Restoring people’s crowning glory

Claire McGee, with the wig made with Rapunzel Foundation hair.

Q&A: Anna Furlong
The Rapunzel Foundation offers natural-looking wigs to all age groups.

The Brothers Grimm fairytale, ‘Rapunzel’, tells of a beautiful young girl with long golden hair, who was imprisoned by a vengeful witch.

And, like all good fairy stories, this one has a happy ending.

Today, the Irish organisation, The Rapunzel Foundation, established to help people who are suffering from hair loss, works to ensure happy endings.

Alopecia, and hair loss caused by chemotherapy or radiation, can be debilitating and can cause heartache for sufferers.

Alopecia is common and causes hair loss on the scalp and elsewhere.

It usually starts with small, round, smooth patches of hair loss and can occur in males and females of all ages.

Alopecia can have many causes, including fungal infection, traumatic damage as a result of chemotherapy or radiation, nutritional deficiencies, such as iron, and autoimmune phenomena.

We have between 100,000 and 150,000 hairs on our head and the number of strands lost in a day varies, but, on average, is 100.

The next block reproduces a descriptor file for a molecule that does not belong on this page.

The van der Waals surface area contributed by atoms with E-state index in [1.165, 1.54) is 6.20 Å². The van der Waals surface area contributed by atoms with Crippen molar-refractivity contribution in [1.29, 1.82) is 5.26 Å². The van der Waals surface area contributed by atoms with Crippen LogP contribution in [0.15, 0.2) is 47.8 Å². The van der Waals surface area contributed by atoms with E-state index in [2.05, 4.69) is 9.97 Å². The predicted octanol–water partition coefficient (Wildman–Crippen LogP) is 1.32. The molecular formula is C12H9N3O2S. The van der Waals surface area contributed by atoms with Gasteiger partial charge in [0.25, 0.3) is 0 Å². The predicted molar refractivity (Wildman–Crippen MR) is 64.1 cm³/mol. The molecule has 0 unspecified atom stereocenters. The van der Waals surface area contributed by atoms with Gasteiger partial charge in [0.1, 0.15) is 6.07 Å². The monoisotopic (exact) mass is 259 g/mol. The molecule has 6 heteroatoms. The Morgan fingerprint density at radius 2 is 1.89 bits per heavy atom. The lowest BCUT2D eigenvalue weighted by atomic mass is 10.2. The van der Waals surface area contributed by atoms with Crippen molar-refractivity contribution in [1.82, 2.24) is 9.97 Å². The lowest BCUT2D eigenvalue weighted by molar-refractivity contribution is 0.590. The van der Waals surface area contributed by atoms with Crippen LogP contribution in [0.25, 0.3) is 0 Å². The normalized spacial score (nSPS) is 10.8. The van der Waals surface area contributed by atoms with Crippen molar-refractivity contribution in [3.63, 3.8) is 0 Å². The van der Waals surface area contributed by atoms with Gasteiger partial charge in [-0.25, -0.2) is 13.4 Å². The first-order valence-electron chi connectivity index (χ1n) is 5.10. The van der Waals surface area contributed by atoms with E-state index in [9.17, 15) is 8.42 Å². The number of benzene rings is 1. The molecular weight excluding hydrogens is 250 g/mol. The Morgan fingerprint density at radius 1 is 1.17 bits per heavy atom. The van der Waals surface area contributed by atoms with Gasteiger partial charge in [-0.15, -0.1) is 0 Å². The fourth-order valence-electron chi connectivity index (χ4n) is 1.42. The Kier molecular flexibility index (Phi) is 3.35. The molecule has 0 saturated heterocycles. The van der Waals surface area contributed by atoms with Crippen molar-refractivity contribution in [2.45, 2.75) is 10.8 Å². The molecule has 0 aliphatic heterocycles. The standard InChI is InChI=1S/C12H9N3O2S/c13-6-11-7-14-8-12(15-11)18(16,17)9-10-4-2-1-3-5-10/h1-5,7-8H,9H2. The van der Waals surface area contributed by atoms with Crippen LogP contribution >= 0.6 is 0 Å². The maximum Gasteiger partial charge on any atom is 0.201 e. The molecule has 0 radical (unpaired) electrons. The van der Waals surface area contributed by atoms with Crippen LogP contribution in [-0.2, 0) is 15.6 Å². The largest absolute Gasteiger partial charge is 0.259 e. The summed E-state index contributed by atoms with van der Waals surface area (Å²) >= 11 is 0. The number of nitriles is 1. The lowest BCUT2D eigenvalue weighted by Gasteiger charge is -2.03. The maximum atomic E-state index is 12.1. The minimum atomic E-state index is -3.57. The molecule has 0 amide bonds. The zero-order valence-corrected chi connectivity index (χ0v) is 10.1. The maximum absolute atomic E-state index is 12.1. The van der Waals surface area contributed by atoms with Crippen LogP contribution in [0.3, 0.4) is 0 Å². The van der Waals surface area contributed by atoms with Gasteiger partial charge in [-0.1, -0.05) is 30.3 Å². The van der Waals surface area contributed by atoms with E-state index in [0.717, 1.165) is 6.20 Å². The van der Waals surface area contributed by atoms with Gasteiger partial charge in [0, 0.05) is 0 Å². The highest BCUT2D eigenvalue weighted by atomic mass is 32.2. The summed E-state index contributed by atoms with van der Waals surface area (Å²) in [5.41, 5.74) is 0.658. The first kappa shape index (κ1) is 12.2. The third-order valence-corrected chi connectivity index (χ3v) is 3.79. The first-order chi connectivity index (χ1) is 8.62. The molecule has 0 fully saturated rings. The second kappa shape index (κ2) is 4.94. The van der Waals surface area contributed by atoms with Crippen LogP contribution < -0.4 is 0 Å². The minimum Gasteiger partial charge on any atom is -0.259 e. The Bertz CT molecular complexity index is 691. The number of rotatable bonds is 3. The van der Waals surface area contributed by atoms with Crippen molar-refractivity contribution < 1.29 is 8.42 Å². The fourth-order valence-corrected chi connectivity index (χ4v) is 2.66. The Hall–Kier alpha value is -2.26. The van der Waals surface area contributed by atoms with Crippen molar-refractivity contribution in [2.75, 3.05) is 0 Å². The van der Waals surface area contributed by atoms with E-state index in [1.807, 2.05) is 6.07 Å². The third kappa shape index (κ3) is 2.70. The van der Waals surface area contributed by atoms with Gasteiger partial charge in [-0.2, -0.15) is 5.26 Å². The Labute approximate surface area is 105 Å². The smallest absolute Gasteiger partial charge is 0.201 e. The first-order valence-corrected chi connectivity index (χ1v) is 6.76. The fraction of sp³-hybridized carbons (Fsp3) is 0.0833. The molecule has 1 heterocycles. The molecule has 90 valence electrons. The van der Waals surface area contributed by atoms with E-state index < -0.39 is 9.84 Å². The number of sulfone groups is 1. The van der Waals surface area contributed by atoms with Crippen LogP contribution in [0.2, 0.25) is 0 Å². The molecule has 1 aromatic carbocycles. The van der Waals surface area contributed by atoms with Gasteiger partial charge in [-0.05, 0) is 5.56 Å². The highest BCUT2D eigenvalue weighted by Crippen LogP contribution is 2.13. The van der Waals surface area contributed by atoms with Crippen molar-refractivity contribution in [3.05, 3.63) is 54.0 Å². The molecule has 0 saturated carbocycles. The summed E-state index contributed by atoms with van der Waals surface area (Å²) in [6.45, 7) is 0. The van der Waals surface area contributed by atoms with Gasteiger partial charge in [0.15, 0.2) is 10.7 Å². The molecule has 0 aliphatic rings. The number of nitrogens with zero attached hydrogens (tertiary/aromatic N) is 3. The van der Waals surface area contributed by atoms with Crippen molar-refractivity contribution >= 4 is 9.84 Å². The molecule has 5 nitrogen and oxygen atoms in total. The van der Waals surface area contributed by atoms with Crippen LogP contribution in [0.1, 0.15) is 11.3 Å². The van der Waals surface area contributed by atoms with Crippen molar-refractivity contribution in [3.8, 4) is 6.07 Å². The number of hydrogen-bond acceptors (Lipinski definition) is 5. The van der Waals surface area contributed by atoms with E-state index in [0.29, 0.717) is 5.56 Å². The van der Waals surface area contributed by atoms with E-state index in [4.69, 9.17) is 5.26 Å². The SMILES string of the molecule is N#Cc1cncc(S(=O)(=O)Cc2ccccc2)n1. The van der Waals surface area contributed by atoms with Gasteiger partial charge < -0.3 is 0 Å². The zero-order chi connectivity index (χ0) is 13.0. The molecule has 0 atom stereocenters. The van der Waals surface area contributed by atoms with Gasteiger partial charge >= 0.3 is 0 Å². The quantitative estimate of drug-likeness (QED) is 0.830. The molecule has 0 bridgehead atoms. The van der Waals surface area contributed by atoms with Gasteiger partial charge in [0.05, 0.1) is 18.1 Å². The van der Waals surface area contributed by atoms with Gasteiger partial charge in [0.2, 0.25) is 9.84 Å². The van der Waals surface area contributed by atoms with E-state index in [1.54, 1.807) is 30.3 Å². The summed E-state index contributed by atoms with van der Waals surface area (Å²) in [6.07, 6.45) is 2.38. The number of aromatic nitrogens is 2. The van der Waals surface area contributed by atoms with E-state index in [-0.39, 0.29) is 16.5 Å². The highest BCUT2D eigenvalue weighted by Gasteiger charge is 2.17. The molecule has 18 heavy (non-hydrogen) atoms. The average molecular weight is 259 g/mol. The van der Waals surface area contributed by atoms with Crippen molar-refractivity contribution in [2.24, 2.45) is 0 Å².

In order to maintain a normal volume, hair must be replaced at the same rate at which it is lost.

Hair loss is a complex issue. Hair is considered an essential part of identity, especially for women, for whom it often represents femininity and attractiveness.

Men typically associate a full head of hair with youth and vigour.

Hair loss can represent lack of control, and cause feelings of isolation.

People suffering from the condition often worry that they appear older or less attractive to others.

But, for teenagers, hair loss can be especially devastating.

“Losing my hair at 13 was very traumatic for me. My life changed overnight, from being an outgoing teenager to someone who never left her home,” says Debbie.

“Thirty years ago, wigs were very unnatural, made from synthetic fibres. They had a short life span and it was very difficult to make them look natural,” she says.

Debbie was put in touch with Freedom Wigs, a New Zealand company who had made a breakthrough in wigs that were made of real hair and had an individually designed suction cap that ensured security.